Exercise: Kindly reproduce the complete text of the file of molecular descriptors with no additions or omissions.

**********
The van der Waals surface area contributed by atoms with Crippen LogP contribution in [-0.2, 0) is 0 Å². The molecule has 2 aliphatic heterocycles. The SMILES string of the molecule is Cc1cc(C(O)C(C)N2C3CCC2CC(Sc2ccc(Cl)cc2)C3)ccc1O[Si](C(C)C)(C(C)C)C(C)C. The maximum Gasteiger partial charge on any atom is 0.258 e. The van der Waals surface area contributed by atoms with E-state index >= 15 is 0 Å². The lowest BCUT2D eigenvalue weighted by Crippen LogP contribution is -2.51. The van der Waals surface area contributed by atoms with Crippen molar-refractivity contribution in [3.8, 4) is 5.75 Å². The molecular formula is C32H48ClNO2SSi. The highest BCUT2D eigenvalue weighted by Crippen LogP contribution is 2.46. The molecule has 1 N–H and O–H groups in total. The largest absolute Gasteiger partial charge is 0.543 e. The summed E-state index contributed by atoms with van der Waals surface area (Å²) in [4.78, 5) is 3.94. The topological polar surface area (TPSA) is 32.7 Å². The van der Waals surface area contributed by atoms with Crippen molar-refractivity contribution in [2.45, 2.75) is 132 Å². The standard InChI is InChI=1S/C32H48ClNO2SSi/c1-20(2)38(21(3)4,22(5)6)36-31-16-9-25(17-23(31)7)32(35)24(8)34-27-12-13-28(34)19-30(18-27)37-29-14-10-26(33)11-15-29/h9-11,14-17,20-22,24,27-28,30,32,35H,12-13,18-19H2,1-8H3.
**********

The van der Waals surface area contributed by atoms with Crippen LogP contribution in [-0.2, 0) is 0 Å². The molecule has 2 aliphatic heterocycles. The SMILES string of the molecule is Cc1cc(C(O)C(C)N2C3CCC2CC(Sc2ccc(Cl)cc2)C3)ccc1O[Si](C(C)C)(C(C)C)C(C)C. The maximum Gasteiger partial charge on any atom is 0.258 e. The van der Waals surface area contributed by atoms with E-state index >= 15 is 0 Å². The lowest BCUT2D eigenvalue weighted by Crippen LogP contribution is -2.51. The van der Waals surface area contributed by atoms with Crippen molar-refractivity contribution in [3.8, 4) is 5.75 Å². The molecular formula is C32H48ClNO2SSi. The highest BCUT2D eigenvalue weighted by Crippen LogP contribution is 2.46. The molecule has 1 N–H and O–H groups in total. The largest absolute Gasteiger partial charge is 0.543 e. The summed E-state index contributed by atoms with van der Waals surface area (Å²) in [4.78, 5) is 3.94. The topological polar surface area (TPSA) is 32.7 Å². The van der Waals surface area contributed by atoms with Crippen molar-refractivity contribution in [2.45, 2.75) is 132 Å². The standard InChI is InChI=1S/C32H48ClNO2SSi/c1-20(2)38(21(3)4,22(5)6)36-31-16-9-25(17-23(31)7)32(35)24(8)34-27-12-13-28(34)19-30(18-27)37-29-14-10-26(33)11-15-29/h9-11,14-17,20-22,24,27-28,30,32,35H,12-13,18-19H2,1-8H3.